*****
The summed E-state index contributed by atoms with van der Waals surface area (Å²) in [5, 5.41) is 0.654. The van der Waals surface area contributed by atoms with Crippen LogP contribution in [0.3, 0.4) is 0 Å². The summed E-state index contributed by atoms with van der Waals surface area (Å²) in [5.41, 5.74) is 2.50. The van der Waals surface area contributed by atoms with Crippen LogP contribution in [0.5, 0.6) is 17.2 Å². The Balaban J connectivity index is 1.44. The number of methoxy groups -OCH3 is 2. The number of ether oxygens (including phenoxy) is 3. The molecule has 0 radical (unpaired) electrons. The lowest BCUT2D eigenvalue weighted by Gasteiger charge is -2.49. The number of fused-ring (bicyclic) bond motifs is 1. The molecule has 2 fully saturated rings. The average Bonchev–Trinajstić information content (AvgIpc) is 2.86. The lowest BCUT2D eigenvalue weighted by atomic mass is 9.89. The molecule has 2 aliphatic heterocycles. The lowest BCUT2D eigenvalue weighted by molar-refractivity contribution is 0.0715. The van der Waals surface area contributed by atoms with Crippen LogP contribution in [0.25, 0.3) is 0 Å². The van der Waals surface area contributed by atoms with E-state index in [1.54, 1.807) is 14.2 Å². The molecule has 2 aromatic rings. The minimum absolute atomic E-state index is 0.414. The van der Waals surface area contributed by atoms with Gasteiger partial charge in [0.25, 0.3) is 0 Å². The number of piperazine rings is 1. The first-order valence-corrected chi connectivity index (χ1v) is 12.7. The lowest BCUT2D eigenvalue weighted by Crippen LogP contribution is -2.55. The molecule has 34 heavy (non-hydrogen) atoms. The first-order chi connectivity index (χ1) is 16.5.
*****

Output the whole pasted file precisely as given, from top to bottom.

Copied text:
The summed E-state index contributed by atoms with van der Waals surface area (Å²) in [5, 5.41) is 0.654. The van der Waals surface area contributed by atoms with Crippen LogP contribution in [0.3, 0.4) is 0 Å². The summed E-state index contributed by atoms with van der Waals surface area (Å²) in [5.41, 5.74) is 2.50. The van der Waals surface area contributed by atoms with Crippen LogP contribution in [0.5, 0.6) is 17.2 Å². The Balaban J connectivity index is 1.44. The number of methoxy groups -OCH3 is 2. The number of ether oxygens (including phenoxy) is 3. The molecule has 0 radical (unpaired) electrons. The lowest BCUT2D eigenvalue weighted by Gasteiger charge is -2.49. The number of fused-ring (bicyclic) bond motifs is 1. The molecule has 2 fully saturated rings. The average Bonchev–Trinajstić information content (AvgIpc) is 2.86. The lowest BCUT2D eigenvalue weighted by atomic mass is 9.89. The molecule has 2 aliphatic heterocycles. The lowest BCUT2D eigenvalue weighted by molar-refractivity contribution is 0.0715. The van der Waals surface area contributed by atoms with Crippen LogP contribution in [0.25, 0.3) is 0 Å². The van der Waals surface area contributed by atoms with E-state index in [1.54, 1.807) is 14.2 Å². The molecule has 2 aromatic rings. The minimum absolute atomic E-state index is 0.414. The van der Waals surface area contributed by atoms with Gasteiger partial charge in [0.25, 0.3) is 0 Å². The number of piperazine rings is 1. The first-order valence-corrected chi connectivity index (χ1v) is 12.7. The lowest BCUT2D eigenvalue weighted by Crippen LogP contribution is -2.55. The molecule has 34 heavy (non-hydrogen) atoms. The first-order chi connectivity index (χ1) is 16.5.